Keep the River on Your Right: A Modern Cannibal Tale (2000)


(directors/writers: David Shapiro/Laurie Gwen Shapiro; cinematographer: Elizabeth Dory; editors: Tom Donahue/Tula Goenka; music: Steve Bernstein/Paul O’Leary; cast: Tobias Schneebaum, Norman Mailer, Charlie Rose. Mike Douglas; Runtime: 93; MPAA Rating: R; producers: Peter Broderick/David & Laurie Shapiro; Next Wave Films/IFC Films; 2000)

“… takes you to where Tobias Schneebaum has been and in an engrossing manner lets you see why he went there.”

Reviewed by Dennis Schwartz

The novice filmmaker brother and sister team of David and Laurie Gwen Shapiro shoot their documentary film in digital video and blow it up to 35mm. They have as their subject the playful, somewhat grouchy, elf-like, soft-spoken and the proud to be gay, Jewish, now 81-year-old former painter from Greenwich Village, Tobias Schneebaum. The genial and scholarly and eccentric Tobias was 78 at the time of the documentary and was suffering from Parkinson’s disease and had a number of hip replacement surgeries, and was worried that in his travels if he slipped on the mud he would never be able to walk again. He’s the kind of Manhattanite who doesn’t swim or ride a bike or drive a car–though not owning a car is not that uncommon in the city. Once he thought of becoming a rabbi or following his brother’s footsteps as a mathematician for NASA, but pursued instead a career in drawing and painting. In 1955, Tobias left his secure art world and lived for a year in Peru and for seven months of that time with the cannibal Amarakaire tribe and after that experience travelled in the 1960s to the Indonesian-occupied part of New Guinea and lived for several years with the head-hunting Asmat tribe, where he copied drawings from their art carvings and recorded their richly created art artifacts for museums. Both tribes he visited openly accept gay relationships and the men may also have female lovers.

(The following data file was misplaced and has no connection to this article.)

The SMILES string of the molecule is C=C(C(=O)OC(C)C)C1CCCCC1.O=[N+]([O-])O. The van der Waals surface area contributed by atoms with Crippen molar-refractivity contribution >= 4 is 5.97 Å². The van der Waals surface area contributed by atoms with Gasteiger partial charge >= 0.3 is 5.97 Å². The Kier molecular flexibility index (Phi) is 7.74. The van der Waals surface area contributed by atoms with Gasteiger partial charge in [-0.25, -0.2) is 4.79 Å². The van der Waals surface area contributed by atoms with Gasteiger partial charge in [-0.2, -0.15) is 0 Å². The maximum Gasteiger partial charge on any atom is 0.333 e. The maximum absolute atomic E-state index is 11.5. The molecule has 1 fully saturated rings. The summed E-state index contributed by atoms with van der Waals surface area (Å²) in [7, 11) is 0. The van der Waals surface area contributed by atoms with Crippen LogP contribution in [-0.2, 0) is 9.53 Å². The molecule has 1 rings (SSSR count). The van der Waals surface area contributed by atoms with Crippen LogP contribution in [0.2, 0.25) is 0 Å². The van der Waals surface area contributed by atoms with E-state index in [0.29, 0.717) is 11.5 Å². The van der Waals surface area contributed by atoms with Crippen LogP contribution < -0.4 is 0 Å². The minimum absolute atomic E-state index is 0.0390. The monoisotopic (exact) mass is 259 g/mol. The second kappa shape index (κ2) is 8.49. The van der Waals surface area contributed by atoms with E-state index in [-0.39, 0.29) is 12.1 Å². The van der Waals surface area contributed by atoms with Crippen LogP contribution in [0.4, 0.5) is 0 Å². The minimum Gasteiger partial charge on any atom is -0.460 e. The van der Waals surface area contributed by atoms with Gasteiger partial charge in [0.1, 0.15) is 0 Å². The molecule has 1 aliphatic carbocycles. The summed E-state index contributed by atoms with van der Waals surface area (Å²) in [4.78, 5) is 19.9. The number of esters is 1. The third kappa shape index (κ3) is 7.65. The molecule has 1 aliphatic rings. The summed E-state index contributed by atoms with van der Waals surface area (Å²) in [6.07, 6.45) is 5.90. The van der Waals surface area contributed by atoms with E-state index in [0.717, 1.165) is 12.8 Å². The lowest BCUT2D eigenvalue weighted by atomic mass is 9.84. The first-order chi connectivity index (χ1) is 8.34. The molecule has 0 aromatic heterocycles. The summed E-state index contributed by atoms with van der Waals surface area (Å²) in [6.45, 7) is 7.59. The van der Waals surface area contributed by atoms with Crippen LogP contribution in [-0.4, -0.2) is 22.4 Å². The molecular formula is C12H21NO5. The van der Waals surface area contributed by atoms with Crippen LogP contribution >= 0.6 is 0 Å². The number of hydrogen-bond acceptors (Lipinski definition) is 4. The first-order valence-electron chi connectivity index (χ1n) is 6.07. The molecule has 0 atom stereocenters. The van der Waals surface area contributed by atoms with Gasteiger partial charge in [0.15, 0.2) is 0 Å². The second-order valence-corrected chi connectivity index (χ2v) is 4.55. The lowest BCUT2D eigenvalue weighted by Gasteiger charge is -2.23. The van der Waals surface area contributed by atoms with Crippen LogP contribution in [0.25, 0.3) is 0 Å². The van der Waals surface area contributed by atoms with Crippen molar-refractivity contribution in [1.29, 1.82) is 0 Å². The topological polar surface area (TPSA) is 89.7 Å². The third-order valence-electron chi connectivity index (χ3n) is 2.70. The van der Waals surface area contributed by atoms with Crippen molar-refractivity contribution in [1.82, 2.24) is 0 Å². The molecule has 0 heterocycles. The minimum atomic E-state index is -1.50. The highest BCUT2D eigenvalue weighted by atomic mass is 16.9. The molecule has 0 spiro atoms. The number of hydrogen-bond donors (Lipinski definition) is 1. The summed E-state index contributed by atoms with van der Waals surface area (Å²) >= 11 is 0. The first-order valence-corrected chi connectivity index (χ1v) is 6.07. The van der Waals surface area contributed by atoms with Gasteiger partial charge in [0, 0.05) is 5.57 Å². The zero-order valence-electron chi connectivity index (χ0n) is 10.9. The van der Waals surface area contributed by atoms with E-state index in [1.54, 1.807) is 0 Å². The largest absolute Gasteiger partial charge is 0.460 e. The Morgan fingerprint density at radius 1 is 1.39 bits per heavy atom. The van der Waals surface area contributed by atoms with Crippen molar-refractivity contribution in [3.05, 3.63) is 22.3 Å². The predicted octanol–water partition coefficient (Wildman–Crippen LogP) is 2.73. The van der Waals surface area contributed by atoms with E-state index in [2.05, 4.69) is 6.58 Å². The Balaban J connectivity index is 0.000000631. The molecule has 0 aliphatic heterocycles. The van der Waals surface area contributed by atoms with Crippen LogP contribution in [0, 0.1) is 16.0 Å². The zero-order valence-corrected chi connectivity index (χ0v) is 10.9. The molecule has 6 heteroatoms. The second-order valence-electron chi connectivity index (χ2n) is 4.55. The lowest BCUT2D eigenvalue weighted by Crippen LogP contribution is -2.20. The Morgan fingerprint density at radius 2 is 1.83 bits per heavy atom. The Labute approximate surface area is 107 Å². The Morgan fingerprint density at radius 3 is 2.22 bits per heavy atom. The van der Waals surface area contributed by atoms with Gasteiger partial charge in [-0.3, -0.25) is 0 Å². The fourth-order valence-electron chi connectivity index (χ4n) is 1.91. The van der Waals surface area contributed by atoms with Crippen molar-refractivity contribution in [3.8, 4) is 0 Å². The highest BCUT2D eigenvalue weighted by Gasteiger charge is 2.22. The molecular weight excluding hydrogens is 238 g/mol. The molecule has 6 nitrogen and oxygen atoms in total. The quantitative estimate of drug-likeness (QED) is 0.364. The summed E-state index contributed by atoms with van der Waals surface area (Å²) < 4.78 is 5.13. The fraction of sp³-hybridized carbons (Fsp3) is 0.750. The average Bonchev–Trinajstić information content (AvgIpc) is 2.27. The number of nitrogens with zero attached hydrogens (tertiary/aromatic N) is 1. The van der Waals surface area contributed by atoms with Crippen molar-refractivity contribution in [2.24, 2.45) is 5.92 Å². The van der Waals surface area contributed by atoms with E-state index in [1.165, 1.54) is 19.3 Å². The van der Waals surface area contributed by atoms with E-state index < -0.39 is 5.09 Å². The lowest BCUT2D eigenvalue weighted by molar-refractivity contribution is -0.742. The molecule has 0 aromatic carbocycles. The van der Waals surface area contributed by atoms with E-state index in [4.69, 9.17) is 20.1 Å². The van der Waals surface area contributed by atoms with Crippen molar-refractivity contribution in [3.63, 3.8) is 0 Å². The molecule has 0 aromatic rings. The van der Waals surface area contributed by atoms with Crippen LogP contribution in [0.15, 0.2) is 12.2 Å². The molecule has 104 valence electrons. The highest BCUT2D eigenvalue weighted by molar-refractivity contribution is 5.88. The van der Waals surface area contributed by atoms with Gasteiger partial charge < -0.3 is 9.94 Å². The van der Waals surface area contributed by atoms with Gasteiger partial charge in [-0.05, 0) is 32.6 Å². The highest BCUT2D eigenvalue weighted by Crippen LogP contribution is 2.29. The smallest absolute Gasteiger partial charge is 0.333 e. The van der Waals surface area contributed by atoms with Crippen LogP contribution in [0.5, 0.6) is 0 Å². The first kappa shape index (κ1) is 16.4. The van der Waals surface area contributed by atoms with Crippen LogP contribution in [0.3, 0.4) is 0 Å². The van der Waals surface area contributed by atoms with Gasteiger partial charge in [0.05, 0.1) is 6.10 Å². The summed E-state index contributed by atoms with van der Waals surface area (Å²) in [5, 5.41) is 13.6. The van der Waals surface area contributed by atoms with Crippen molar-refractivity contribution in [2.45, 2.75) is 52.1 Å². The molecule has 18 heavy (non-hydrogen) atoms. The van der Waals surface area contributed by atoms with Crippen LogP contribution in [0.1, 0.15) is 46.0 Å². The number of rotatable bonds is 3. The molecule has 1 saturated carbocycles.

Tobias was reluctant to make the trek back to Peru, where he quite unexpectedly was part of a raiding party when his hunting tribe wiped out a neighboring tribe and feasted on them. Though Tobias killed no one he ate a piece of the flesh from an undescribed part of the body during his tribe’s feast, which he said on the Mike Douglas TV show reminded him of pork. Tobias left the tribe in part because of the mass murder, not because of his cannibal repast; though, he said he left mostly because he felt it was time for him to get back to his beloved NYC. Tobias was thought to be dead when he was reported missing, but emerged from the jungle naked and his body painted. From that experience he wrote fifteen years later a best-selling memoir entitled “Keep the River on Your Right.” What the title implies is that he found his cannibal tribe by following the river into the jungle. That book led to appearances on the popular Mike Douglas and Charlie Rose TV talk shows.